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Generally, policies are the structural processes that determine the way the government acts on various matters that touch on the welfare of the citizenry. In the healthcare sector policies often, refer to the approaches that guide the government in the making of decisions concerning the provision of health care services for the citizens. The formulation of the health polices in the United States is generally governed through a sequence of actions that ultimately yield a workable policy framework (Gerston, 2010). The policy framework is then integrated within the system of government so that it serves as the reference points for all future actions and plans of the sector. Generally, the processeses that determine the formulation of a policy include building of the agenda, the formulation of the policy, policy implementation, evaluation, and policy termination (Gerston, 2010).
The agenda building stage in the policy making process usually begins with the need to deliberate on an existing or emergent problem. A certain issue or phenomena results and causes strain on the society, thus necessitating sections of the society to deliberate on the possible ways of mitigating the resultant adverse effects. One of the most sensitive issues in any society is the health care sector (McLaughlin, 2004). It is also the most cost intensive sector. Therefore, this sector will demand a multi-spectral approach that would address it in accordance with the complex needs of the society.
In the United States, the issue of insurance cover for the citizenry has often yielded debates regarding the best possible approach (McLaughlin, 2004). The agenda building stage for the health care sector often involves the deliberation on the balance between the costs and the provision of quality health care services to the citizens. This provision is considered a fundamental basic right (McLaughlin, 2004). Over the years, the agenda building stage has influenced varying perspectives regarding the best possible approach that would offer appropriate balance between care and costs.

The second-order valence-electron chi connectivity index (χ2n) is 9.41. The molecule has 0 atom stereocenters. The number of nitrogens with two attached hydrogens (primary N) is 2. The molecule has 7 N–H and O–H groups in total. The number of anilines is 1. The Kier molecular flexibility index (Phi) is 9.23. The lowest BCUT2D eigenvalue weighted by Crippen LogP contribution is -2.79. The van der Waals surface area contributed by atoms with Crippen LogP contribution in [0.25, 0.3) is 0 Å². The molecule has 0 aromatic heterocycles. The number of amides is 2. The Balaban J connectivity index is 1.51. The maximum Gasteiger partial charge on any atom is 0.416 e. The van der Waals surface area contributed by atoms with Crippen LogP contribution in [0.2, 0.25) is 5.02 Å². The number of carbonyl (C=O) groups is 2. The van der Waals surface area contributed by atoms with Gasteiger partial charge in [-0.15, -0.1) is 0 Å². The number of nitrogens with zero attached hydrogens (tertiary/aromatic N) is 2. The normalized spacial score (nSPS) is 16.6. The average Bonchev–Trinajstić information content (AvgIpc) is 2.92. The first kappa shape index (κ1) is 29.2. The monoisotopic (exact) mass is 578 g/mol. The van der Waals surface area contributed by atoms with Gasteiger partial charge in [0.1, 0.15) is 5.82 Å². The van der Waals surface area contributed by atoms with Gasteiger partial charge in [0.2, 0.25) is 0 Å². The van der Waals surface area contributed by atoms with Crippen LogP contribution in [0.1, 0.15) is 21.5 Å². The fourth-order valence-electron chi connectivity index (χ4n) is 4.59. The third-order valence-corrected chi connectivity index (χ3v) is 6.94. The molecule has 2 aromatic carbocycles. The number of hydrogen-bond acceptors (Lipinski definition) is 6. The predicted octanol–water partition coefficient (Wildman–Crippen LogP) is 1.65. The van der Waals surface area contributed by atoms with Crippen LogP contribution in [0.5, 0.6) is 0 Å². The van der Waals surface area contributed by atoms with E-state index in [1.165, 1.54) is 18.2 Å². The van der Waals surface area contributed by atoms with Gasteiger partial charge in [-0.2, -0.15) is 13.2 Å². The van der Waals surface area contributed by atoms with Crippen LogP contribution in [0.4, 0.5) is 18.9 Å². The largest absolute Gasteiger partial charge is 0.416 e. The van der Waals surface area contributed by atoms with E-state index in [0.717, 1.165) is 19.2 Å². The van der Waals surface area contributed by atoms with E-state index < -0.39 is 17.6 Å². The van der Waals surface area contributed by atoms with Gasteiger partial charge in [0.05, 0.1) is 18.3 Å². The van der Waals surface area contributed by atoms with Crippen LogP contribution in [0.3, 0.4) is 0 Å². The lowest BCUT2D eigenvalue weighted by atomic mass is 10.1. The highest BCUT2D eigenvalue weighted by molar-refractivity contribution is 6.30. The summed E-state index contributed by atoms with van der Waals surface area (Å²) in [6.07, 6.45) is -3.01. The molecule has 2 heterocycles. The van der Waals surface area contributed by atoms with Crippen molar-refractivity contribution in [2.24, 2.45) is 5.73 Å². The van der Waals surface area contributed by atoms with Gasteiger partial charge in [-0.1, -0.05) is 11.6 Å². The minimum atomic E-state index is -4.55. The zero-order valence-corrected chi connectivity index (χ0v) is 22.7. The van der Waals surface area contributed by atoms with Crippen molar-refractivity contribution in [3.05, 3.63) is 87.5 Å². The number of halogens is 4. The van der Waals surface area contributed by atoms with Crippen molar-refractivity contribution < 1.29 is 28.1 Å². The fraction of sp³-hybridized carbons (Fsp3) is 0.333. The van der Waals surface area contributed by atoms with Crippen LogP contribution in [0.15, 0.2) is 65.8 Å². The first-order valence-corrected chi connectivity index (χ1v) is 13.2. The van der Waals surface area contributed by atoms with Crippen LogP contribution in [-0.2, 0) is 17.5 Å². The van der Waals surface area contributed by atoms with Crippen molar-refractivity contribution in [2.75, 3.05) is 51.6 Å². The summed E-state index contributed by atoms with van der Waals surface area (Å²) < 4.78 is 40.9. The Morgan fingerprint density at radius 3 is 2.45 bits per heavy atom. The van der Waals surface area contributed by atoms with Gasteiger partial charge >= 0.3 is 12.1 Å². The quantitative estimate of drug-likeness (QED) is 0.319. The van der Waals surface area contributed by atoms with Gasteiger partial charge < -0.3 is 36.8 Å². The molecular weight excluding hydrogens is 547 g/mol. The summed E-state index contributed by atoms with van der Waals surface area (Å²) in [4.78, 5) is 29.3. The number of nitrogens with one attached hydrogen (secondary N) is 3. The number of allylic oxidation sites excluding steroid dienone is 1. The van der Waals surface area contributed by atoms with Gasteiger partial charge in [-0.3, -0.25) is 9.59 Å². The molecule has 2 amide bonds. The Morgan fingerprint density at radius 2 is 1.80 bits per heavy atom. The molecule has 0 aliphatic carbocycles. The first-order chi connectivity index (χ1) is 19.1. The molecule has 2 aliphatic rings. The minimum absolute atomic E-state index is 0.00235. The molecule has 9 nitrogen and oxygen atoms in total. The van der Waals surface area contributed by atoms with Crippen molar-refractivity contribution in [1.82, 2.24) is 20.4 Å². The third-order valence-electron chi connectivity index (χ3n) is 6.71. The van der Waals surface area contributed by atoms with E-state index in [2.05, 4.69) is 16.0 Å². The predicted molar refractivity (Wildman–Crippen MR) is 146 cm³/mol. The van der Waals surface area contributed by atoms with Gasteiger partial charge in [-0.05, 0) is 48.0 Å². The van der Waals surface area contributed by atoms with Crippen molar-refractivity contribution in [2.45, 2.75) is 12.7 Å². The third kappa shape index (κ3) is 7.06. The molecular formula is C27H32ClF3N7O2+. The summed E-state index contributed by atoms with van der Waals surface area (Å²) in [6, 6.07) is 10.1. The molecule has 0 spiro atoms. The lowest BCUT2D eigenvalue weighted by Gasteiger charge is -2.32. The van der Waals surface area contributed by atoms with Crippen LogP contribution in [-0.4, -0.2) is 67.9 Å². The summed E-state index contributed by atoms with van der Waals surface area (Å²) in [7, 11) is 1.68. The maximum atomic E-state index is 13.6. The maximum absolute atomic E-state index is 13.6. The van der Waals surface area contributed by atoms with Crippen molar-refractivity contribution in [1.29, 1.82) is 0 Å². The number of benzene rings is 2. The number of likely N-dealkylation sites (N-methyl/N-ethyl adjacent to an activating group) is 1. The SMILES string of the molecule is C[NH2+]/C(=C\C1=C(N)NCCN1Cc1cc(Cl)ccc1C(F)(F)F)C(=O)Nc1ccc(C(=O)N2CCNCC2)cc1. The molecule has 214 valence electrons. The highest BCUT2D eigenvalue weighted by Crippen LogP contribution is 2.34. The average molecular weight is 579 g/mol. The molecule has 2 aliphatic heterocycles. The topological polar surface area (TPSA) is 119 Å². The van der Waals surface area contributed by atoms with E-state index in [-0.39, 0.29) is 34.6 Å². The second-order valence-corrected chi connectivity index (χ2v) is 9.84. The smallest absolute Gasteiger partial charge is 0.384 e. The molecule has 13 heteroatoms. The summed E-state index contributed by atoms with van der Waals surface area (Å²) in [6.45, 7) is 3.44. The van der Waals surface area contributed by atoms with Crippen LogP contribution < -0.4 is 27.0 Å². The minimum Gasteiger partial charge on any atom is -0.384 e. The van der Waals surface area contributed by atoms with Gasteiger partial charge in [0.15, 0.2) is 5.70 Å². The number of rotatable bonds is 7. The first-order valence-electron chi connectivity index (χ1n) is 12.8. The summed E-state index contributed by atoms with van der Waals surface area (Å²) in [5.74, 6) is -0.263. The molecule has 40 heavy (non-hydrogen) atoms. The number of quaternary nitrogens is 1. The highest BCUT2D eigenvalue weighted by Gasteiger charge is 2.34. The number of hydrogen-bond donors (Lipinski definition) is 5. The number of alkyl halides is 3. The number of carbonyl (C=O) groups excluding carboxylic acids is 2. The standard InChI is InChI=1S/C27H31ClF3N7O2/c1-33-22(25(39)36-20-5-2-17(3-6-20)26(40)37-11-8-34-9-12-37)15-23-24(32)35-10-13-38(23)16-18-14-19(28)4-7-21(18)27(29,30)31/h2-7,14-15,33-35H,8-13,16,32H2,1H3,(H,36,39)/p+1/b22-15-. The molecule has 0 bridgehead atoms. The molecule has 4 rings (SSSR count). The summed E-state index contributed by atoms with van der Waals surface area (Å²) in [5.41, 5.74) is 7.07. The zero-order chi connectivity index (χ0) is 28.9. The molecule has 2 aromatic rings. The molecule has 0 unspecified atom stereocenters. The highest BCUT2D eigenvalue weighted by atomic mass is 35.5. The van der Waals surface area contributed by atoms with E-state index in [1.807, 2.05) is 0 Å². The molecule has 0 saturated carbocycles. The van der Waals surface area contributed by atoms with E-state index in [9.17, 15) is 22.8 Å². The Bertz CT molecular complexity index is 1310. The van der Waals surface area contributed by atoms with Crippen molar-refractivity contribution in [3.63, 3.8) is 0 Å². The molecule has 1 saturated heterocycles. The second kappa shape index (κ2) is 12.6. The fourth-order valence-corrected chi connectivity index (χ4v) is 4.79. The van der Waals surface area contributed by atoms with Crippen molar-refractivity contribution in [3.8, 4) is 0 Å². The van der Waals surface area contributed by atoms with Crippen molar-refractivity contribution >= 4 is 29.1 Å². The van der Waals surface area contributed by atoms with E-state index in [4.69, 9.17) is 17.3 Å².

The formulation and adoption stage in the policymaking process entails the designing of some specific approach that would constitute the structures and mechanics of addressing the identified matter or problem (Gerston, 2010). Various institutions may be involved in the formulation and adoption stage of the policy. These institutions may include lobby groups, courts and congress. At this stage, the various organs and institutions that are engaged in the process of formulating and adopting the policy tend to adopt contradictory approaches that suit their specific interests. At the advanced stage of the process, a bill may be presented before Congress. Alternatively, a specific regulatory agency may assume the task of drafting the proposed laws. These processes generally prepare the ground for the adoption of the policy (Gerston, 2010).
The final adoption or rejection of the policy will be determined by the decision of the Congress. The Congress may adopt or reject the bill. The passage of the bill would imply that the regulations and rules designed at the earlier stages become fully functional. However, the Supreme Court may intervene to determine the fate of the bill in case any contentious issues are brought before it for final determination. After the formulation and adoption of the policy, the next stage becomes its implementation. The implementation process of the policy is placed under the charge of specific bodies that lay down the structures and operational details that ensure the workability of the policy (Barnes, 2004). This process usually involves bodies and agencies that have been known to deliberate on adoption processes of the policy. The earlier stages of adoption and formulation do not provide the mechanics of the implementation of the policy (Barnes, 2004).